“We actually believe it (retiree health care) is likely to have a greater cost than public pensions over the long haul,” said Lani Lutar, president and chief executive officer of the San Diego County Taxpayers Association.
The study does not include the scandal-ridden City of San Diego retirement system, where eight former pension officials face charges, or the San Diego County retirement system.
Both are independent systems not administered through the giant California Public Employees Retirement System, which covers state workers and 2,500 local government agencies.
The taxpayer group cites a link or “correlation” between high pension costs and attempts to raise the sales tax. But there is no claim that pension costs are the only, or even the main, motivation for a tax increase.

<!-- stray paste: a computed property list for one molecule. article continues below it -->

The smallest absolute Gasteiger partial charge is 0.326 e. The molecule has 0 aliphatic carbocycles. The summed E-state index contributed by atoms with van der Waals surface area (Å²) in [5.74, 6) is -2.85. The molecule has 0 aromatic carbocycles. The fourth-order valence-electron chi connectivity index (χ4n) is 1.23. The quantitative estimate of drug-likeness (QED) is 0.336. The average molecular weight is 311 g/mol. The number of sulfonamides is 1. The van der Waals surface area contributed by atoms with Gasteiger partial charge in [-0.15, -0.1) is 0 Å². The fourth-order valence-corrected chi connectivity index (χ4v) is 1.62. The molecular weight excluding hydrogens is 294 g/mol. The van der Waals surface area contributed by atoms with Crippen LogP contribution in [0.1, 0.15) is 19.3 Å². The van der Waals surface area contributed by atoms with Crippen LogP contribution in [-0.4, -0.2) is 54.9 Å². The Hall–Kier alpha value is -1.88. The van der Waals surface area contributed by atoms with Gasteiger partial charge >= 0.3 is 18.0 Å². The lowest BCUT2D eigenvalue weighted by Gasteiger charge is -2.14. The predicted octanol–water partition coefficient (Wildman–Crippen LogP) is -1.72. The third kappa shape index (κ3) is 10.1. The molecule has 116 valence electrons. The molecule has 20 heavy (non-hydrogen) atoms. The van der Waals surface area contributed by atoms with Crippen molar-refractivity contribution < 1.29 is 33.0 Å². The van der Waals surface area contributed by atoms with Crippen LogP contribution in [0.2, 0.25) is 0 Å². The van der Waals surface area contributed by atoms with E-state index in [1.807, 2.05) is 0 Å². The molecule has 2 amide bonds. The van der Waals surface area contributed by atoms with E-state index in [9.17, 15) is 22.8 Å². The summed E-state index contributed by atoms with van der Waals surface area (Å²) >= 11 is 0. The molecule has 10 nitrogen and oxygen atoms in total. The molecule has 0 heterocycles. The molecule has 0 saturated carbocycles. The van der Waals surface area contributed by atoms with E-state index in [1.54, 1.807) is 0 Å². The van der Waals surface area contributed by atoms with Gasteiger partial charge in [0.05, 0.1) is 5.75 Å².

“Clearly, the state’s fiscal situation and the economy have also contributed to the tough situation that many cities are in,” Lutar said. “But it’s also a fact that pension costs are rising in these cities and putting much more pressure on the general fund than it was five years ago.”
The study found that three cities that raised their sales tax in recent years are spending large parts of their general funds on pensions: El Cajon 19.8 percent, National City 17.2, and La Mesa 15.1 percent.
Voters in Chula Vista, 11.1 percent, rejected a sales tax increase last spring. The nearly 20 percent of the general fund spent on pensions in El Cajon is the highest ratio. The lowest is Encinitas, 4.66 percent.
When investment earnings soared a decade ago, CalPERS lowered the annual employer pension contribution all the way to zero in some cases. It’s a contribution “holiday” that some now regret as pension costs increase.